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03.12.2012 , 10:42 AM | #2
Chapter Two

Targon kept quiet during the trip. He said a quick farewell to some of his friends at the temple, and then he followed Master Tieru silently to the ship that would take them to Ord Mantell.

It was a small diplomatic ship, carrying several other ambassadors, suppliers, and office transfers. The Jedi pair were the last passengers to board before it took off and headed towards the war-torn planet. There, each of the passengers would go their separate ways Most to Republic military bases, others to offices in the cities. It was more than likely, Targon noted, that he wouldn’t be seeing most of these people again. So nobody bothered to get to know each other, despite the long and boring flight.

Tieru noticed the troubled thoughts from his padawan’s mind. He let the lad alone for a while, but soon he turned to his apprentice.

“Would you like to tell me what is bothering you, Targon?” he asked softly.

Targon looked up at his master. “I had a rough night, master.”

“So I see,” Tieru nodded. “You’re a little dark under the eyes, suggesting you didn’t sleep well. Not to mention your tired expression. But I’m guessing it was more than simple insomnia.”

Sighing, Targon said, “I had a disturbing dream…it may have been a vision.”

“A vision?” Tieru’s eyebrows rose slightly. “What did you see?”

“It was frightening, master, deeply entrenched in the Dark Side.”

“Indeed? What was it? Was it about you?”

Targon shook his head. “I was witnessing it, but I wasn’t participating. There was a dark cavern, with a walkway and a platform high above an abyss. There was an old woman…a Sith, I think. She was destroyed by her apprentice.”

“Killed? Like a coup or an assassination?” Tieru inquired.

“No master…I say destroyed because that’s what it was…She was ripped apart – at the molecular level.”

Tieru’s hand came to his chin in a pondering gesture. “I’ve heard of such techniques through the Force – but such is rare and terrible. It requires great power and enslavement by the Dark Side.”

“The apprentice,” Targon continued, “he was most frightening. He appeared completely ravaged by the Dark Side, his whole body…and his eyes…”

“Were there any names?” Tieru asked. “Did you learn who they were?”

“The old woman called her apprentice…Khan.”

Master Tieru’s expression betrayed nothing of what he thought. But when Targon mentioned the name of the man in his vision, his master questioned him no more.

“Is something wrong, master?” Targon asked.

“No, no…It is best to keep our minds focused on the here and now. We’ll be arriving at the planet soon enough and we need to be focused on our mission of diplomacy. We can discuss this later, and devote our full attention to it.”

Targon nodded, but he still felt uneasy. It was difficult to set aside such a disturbing vision, but he was able to keep his mind focused on the work ahead of him. He needed to remember all the proper etiquette that would be expected of him, the right things to say – and the proper time and manner in which to say them. While thinking, he happened to fall asleep. Peacefully, this time.


Seeing Targon asleep, Tieru stood up and walked to a secluded area of the ship for privacy. He then sat down in a meditative stance and closed his eyes. His consciousness left the ship and sailed through the depths of space to a calm and peaceful field of pure white. The light was nearly blinding, but he had long ago grown accustomed to it.

Here was where he had often gone in his meditations to find peace and solace. This was also where he could consult his closest friends, wherever they might be in the galaxy. He called out a name, and his voice seemed to echo endlessly through the empty field.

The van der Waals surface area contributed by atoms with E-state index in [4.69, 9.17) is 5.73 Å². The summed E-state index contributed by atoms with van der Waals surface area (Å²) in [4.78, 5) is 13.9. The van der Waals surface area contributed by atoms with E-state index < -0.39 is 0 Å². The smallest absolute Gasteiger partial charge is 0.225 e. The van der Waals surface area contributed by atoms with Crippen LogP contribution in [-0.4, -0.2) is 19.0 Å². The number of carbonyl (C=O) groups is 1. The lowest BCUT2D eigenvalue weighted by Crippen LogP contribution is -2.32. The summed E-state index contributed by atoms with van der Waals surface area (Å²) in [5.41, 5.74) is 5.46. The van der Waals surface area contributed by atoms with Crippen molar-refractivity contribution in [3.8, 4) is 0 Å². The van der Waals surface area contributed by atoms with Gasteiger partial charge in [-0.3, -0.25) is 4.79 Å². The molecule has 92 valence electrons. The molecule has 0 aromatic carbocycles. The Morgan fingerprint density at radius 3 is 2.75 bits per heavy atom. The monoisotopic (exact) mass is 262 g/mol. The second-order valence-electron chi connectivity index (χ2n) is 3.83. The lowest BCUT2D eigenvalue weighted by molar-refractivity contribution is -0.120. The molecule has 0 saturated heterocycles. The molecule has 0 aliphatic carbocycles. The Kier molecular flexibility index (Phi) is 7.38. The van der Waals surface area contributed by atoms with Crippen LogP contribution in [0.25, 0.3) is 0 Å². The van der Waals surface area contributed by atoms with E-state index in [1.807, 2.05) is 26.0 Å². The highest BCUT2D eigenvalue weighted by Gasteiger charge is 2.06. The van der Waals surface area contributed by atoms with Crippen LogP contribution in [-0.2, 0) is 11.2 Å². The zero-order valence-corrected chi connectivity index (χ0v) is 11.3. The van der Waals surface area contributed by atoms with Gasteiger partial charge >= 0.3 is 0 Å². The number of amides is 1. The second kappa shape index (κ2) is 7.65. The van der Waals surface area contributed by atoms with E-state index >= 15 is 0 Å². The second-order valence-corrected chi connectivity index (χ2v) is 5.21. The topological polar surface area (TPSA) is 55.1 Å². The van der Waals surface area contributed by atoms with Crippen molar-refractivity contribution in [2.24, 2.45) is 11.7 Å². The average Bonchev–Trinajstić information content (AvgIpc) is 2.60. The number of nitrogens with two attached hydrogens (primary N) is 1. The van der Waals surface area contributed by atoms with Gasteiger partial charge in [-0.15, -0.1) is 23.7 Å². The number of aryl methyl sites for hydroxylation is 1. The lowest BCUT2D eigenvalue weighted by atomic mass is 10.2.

A figure faded in from the whiteness – a female Miraluka, slender and elderly. Her graying hair was tied carefully in a braid. She was dressed in soft blue robes, with a white band that covered where eyes would be, if she had any.

“Tieru, how good to see you,” she said with a soft smile. “How long has it been?”

“Too long, my old friend,” Tieru replied. “Almost fifty years.”

“Yet I suppose we had our reasons,” Master Eseri sighed. “What brings this meeting?”

Tieru replied, “A matter of grave importance. Do you know where the others are? Urak and Boreos?”

The Miraluka shook her head. “The others have been silent, and I have not been able to contact them over these many years. However, I suppose that could be considered a good thing, considering…”

“I’m afraid he is returning,” Tieru stated.

Eseri put her hand to her mouth in surprise. “Are you certain? How do you know?”

“My padawan has had a vision – and he saw Khan.”

“Impossible,” the Miraluka shook her head. “If he were still alive after half a century, he’d be a terribly old man. Humans do not live very long, and their strength fails them in their old age.”

“Not always,” Tieru countered. “You let your prejudice against the human species fool you into false security. Many humans have lived for long periods of time. The Force can strengthen and prolong life. And you know what Khan sought.”

“He was a blind fool then, Tieru, and if he still seeks immortality now, he is yet a fool. An old fool.”

“Like me, I suppose?” Tieru said, lightening the mood. “If Khan is returning, as my apprentice’s vision suggests, then we must warn the others.”

“I have tried to contact them, as I said,” Eseri shook her head. “I wonder if they are still alive. Fifty years is a long time, after all.”

“Not according to the universe, or the Force,” Tieru cocked his head.

“You continue to humble me, Tieru,” Eseri smiled in resignation.

“Only because you have much yet to learn, as do I.”

“Will you seek out the others then?”

Tieru sighed. “If you cannot find them, then I don’t know if I can. I lack the sight and clarity of the Miraluka.”

“You say that,” Eseri smirked, “and yet you seem to lecture me with your greater wisdom.”

“Wisdom and sight are not the same,” Tieru held up a finger. “But I have no need to lecture or instruct you, Eseri. You have been a master almost as long as I. Be watchful, my friend, for it would seem a greater darkness than the Empire is returning like a storm. I only hope we can stop it this time.”

Eseri bowed and then faded away. Left alone, Tieru at first tried to call out to the others…but as his friend had said earlier, they were not answering. He peered deeper, letting himself be taken on the currents of life through the Force, searching for Urak. That Feeorin was nearly as old as Tieru, and therefore had many more years to live.